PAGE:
Imbuing Excitement

The following post is a reprint of a paper I wrote five years ago this spring, during my very first course for graduate studies in the field of Environmental Education. Much has changed since then, namely the cessation of Evergreen Garden Club, a group to which I refer in this post. However, I find myself in a place/time/position where imbuing excitement is needed again. Since I wrote my Poetry Friday post before I realized it was Thursday, I fell back on reposting some of my essays on Environmental Education.

How Do I Imbue Excitement in Garden Club?

Over the years, Evergreen Garden Club has offered a constant of relevant lessons for our young learners.  Even as you look at the EE Strands and Learner Guidelines, a key for 4th grade is “keeping it local.”

Researching and installing the butterfly garden created a great deal of excitement! It is a garden on our school grounds, accessible to the entire student body and appreciated by parents, staff, and our community neighbors.  It makes the students feel important to have this garden and take care of it.  Each spring and fall when garden club students are in the garden, a sense of wonder and excitement fills the air!  Many – not all our lessons – are based off this garden.  Some examples are:

  • plant life cycles
  • seeds
  • butterflies
  • worms
  • flowers
  • seasonal changes

All are important, all are relevant, all are exciting!  Additionally, any improvements made to the garden such as certification as a Monarch Way Station, the planting of a nearby Autumn Blaze Maple Tree, or just using the garden to look at seed heads or Fibonacci Numbers in Nature imbues excitement for our group!

I have found that any, well organized (*KEY*), activity brings excitement to the garden club lessons.  My personal favorite is forcing paperwhite bulbs at holiday time as we explore our Holiday Plant unit which includes; Poinsettias, Christmas Cactus, Mistletoe, Paperwhites, and Amaryllis Bulbs.  Again, these topics were relevant and timely to the time of year.  We’ve explored pumpkins (plant life cycle) and corn during harvest seasons, presidential gardens during February, and Cactus or Epiphytes or Carnivorous Plants in the winter when we can’t get outside for an extended period of time.  However, we have also explored conifers in the winter and made bird seed ornaments in January to hang on our Blue Spruce in the front of our school building to enable us to get outside and enjoy a project in the winter.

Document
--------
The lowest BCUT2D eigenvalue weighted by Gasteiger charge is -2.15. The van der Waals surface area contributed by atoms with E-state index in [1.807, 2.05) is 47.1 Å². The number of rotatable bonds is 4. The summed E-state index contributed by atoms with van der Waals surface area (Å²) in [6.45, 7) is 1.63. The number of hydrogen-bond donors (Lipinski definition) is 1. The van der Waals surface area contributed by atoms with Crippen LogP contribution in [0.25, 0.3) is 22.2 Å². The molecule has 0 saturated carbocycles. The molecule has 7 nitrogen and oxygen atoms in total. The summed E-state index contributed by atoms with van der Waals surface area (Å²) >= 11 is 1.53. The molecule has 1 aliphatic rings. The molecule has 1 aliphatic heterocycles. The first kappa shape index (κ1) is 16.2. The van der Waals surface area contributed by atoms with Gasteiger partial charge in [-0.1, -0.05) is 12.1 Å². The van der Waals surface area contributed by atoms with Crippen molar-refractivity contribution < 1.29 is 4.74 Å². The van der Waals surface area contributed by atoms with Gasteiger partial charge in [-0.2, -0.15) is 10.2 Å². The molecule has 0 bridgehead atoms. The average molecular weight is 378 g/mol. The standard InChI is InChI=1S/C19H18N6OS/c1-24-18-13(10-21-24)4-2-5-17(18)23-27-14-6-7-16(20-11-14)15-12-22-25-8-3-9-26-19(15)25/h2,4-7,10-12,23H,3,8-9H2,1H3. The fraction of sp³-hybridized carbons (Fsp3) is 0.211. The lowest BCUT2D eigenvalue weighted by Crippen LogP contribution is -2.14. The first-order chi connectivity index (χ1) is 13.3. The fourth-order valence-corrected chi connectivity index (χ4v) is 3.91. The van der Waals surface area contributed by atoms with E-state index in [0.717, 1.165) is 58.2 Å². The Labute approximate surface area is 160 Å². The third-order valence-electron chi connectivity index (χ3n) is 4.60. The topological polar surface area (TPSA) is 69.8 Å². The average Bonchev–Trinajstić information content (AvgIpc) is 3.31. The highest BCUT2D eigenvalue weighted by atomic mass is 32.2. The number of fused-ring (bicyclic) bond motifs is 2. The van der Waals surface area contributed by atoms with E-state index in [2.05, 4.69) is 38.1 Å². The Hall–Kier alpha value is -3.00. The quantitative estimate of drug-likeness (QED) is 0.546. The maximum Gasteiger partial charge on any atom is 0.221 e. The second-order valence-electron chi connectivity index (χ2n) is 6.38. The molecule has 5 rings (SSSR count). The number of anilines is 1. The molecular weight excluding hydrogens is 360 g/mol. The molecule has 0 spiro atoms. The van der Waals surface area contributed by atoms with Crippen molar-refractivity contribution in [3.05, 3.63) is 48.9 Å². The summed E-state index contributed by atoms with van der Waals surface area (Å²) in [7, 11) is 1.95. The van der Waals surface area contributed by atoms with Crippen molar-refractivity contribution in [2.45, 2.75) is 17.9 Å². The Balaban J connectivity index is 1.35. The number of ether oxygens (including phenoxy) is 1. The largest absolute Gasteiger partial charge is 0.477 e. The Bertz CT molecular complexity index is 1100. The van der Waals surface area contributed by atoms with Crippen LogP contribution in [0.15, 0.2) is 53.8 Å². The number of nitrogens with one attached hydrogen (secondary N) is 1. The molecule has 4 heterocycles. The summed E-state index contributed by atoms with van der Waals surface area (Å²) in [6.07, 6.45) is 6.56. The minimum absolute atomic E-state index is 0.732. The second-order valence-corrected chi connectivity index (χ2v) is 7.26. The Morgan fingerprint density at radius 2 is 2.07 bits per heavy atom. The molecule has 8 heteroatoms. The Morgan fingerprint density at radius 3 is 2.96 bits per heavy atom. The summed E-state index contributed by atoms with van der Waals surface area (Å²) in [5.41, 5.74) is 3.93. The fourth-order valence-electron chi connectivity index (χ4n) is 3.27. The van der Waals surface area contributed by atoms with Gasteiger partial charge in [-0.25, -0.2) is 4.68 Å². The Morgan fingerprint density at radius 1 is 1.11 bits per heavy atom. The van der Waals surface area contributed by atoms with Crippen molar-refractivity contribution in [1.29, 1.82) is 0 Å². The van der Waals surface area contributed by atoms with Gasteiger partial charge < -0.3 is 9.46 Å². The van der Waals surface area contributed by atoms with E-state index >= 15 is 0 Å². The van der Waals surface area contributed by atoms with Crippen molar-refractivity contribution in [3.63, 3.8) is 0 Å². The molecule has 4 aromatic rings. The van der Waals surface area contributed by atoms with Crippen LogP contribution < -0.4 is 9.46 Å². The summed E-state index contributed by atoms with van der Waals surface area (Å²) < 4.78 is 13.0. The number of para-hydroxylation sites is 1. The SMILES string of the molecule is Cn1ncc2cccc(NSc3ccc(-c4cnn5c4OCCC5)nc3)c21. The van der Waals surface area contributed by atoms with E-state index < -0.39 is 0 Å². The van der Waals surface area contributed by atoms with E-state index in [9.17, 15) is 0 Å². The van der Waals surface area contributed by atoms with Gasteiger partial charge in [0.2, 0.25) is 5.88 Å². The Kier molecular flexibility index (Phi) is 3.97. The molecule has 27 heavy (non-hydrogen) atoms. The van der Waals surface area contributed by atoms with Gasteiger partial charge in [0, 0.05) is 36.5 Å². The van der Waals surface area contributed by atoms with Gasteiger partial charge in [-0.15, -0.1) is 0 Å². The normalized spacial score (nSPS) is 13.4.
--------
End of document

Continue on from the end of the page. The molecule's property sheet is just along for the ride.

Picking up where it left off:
This year a great deal of excitement was stirred up by doing a unit on Terrariums! Each student was responsible for bringing their own container, so as the time approached there was a great deal of anticipation about what we would be “putting inside” and how things would grow in a closed environment!  We also had a chance to study the water cycle this way!

The children enjoy all these hands-on activities and the visibility their work produces.  It is why my lessons are split with an informational, interactive discussion and an activity that matches the lesson!


The 2013-14 school year has also been exciting as we have had the pleasure of an expert, guest speaker for the first time, celebrated our 10th year anniversary, and produced a dedicated garden club website for our club. You may view the website at:  I have really enjoyed putting that together for the students, families, and teachers that support our group!

Currently, I am working on an idea for having the 5th graders produce a “button” as their end of year project that can be given to our members as their recognition at our end of year assembly.  Inclusion in this all student body assembly for the last few years has also produced excitement and makes the garden club students feel important!  Recognition is important, especially if the students are doing “extra” work to improve not only themselves, but our school building and grounds.

We have had fundraisers in the past that also created excitement.  The fundraisers were plant sales that the students helped with in various ways; making plant tags, collecting containers, selling at the tables, creating signage.  However, although this does create excitement; I must note that it also changes the focus of the learning for the students. It is not something I am fond of undertaking on a regular basis. It seems to all become about the “sale” instead of what they are learning.  Although, I recognize that sustaining our group is important and am constantly on the lookout for other ways to do this (grants, donations, etc.).  Sometimes, creating excitement for your group, from outside sources helps to secure funding. We are waiting to hear about a potential “donor” now.

When I think back to teachers I have had, or that my boys have had more recently, that have made lasting impacts, there are two main qualities that seem to make all the difference in effective education, no matter what the subject content. These are; 1) an obvious investment in the students (this can be exhibited in several ways – time spent on school/classroom projects, preparation outside the school day is one; extensive individual feedback is another), and 2) a visible passion for what you are teaching.  Unfortunately, I am not seeing either of these qualities to a great extent with younger teachers, these days.  However, we need to instill the importance of these two qualities in all educators, for EE or the classroom!

It is the teachers with the above qualities (from my observation, if they have one; they usually have both), that I am proud to try and emulate to provide a sense of excitement and relevance, letting my students know they are important!  And so, it is in part, how our group succeeds!

How would you stimulate excitement in children regarding nature?  Have you ever had to imbue excitement? If so, what did you do? Please let me know in the comments! Thanks!

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